Garden Time: Watch Out for Early Garden Allies!

Box Turtle HatchlingShow Me Oz – Although ‘official’ spring has yet to arrive in Oz, the weather outside my door tells me it’s already here. As always, Dean and I are at it early and have already cultivated most of our garden and planted the first round of cold-hardy seeds. But while we’re hard at work cleaning up and organizing the yard and garden for the season to come, we are constantly on the lookout for sleepy, still-hibernating and just-hatching garden allies like frogs, toads, turtles, spiders, and all manner of beneficial insects and creatures that help us control insect pests in our organic garden!

Among my favorite garden allies are toads and frogs, which eat bad bugs and annoying insects by the ton.   Tree frogs are lovely creatures that have a very loud call that sounds a lot like a trilling bird.  Although they are called ‘grey’ tree frogs, they can change their color to match their surroundings; from almost white to almost all grey, and from mottled grey and white to bright leaf-green and everything in between.

Rosemary and gray tree frog

Plus, they have a beguiling way of sneaking up on you when least expected – like this grey tree frog sheltering from the early morning cold in the gap between two pots.   Or this little toad who found the soft moist soil in the catmint pot, perfect for nestling into during the evening chill.

Toad and catmint

When turning the soil for the first time in spring, watch carefully for hibernating toads that have burrowed down into the warm earth to sleep the winter away.  Protect and care for them and they will reward you by scarfing down slugs, bugs and snails for you all summer long!

Toads and frogs aren’t the only garden allies that lie dormant during the winter months.  Many insects hibernate and some lay their eggs in protective casings or snug shelters in the fall for emergence in the spring.  This foamy blob is the egg case of a female praying mantis.

Fire Pink (Silene virginica) w praying mantis egg case 2013 5-5

The praying mantis’s egg case is delicate-looking but tough and water resistant, which allows the eggs to survive winter.  They are typically found on sturdy stems, sticks, twigs, branches and trunks of trees.  If protected, a horde of young praying mantises will emerge just as their favorite insect pests get going in the spring.

Some insect allies aren’t always appreciated by gardeners, but they should be.

Yellow Garden Spider egg case
This egg case belongs to the yellow garden spider. These egg cases are most often found in mid-summer to late fall, but you might spy one early in the gardening season if you’re lucky.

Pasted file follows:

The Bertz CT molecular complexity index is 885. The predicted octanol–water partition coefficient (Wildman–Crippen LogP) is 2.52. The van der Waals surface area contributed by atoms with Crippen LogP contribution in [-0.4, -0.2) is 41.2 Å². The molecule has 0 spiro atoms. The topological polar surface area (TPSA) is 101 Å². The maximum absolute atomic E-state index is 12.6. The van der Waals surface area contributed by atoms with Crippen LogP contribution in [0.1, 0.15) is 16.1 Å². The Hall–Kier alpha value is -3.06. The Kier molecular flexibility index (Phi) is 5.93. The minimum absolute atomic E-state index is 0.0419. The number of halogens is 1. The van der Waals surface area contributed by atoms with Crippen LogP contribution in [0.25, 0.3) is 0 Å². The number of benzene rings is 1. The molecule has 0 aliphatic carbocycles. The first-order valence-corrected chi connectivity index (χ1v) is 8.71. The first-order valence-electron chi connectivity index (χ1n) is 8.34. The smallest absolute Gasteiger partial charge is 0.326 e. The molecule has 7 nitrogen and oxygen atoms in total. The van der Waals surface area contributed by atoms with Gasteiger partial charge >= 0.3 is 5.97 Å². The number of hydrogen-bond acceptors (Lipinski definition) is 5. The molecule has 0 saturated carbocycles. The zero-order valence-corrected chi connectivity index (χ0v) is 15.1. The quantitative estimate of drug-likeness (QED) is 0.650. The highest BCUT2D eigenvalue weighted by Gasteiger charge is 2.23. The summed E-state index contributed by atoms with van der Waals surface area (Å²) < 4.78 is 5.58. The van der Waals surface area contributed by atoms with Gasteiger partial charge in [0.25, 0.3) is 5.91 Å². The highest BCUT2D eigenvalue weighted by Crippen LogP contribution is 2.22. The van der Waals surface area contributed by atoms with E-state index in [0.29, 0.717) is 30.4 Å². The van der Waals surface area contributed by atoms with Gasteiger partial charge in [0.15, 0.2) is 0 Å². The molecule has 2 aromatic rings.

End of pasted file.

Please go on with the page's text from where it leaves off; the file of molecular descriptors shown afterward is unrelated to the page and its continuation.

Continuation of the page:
Yellow garden spider.












Yellow garden spider adults are gentle and incredibly beautiful. Their webs are quite large and always marked with a zigzag pattern that confuses flying prey.  These spiders eat a lot of large insects such as grasshoppers, beetles and other prey too big for smaller spiders and should always be welcomed in the garden.

Here’s another little insect that you may not have noticed before because it is so incredibly small and looks like a spec of moss or organic debris.  This little guy is sitting on the porch steps next to a crack between boards less than 1/4” wide.

Camoflauged Lacewing Larvae (1)
Wrapped in an armor of native lichen scales help camouflage this lacewing larvae against predators.  When it matures, it will morph into a winged beneficial insect that gobbles up bad bugs day in and day out.

Camoflauged Lacewing Larvae (2)













Look for these small leaf-like gems when cleaning up debris around the spring garden.  If you think you’ve spotted one, all you have to do to confirm your suspicion is to give them a very (very) gentle poke. They’ll either move or fall, or curl up like the one in my hand.  Go ahead and move them to a safe place so they can continue their metamorphosis into bad bug eating allies.

So, as you are preparing for the spring gardening season, just remember to keep an eye out for your future garden allies. Learn to recognize them and do whatever you can to protect them as they slowly wake from their long winter’s nap and they will reward you by eating bad bugs and making your garden a more diverse and healthy ecosystem!

Happy gardening!

© 2016 Jill Henderson  Feel free to share with a link back to the original article.

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Jill Henderson is an artist, author, and the editor of Show Me Oz . Her books, The Healing Power of Kitchen Herbs, The Garden Seed Saving Guide and A Journey of Seasons can be found in the Show Me Oz Bookstore.  Jill is a contributing author for Acres USA and Llewellyn’s Herbal Almanac and her work has appeared in The Permaculture Activist and The Essential Herbal.

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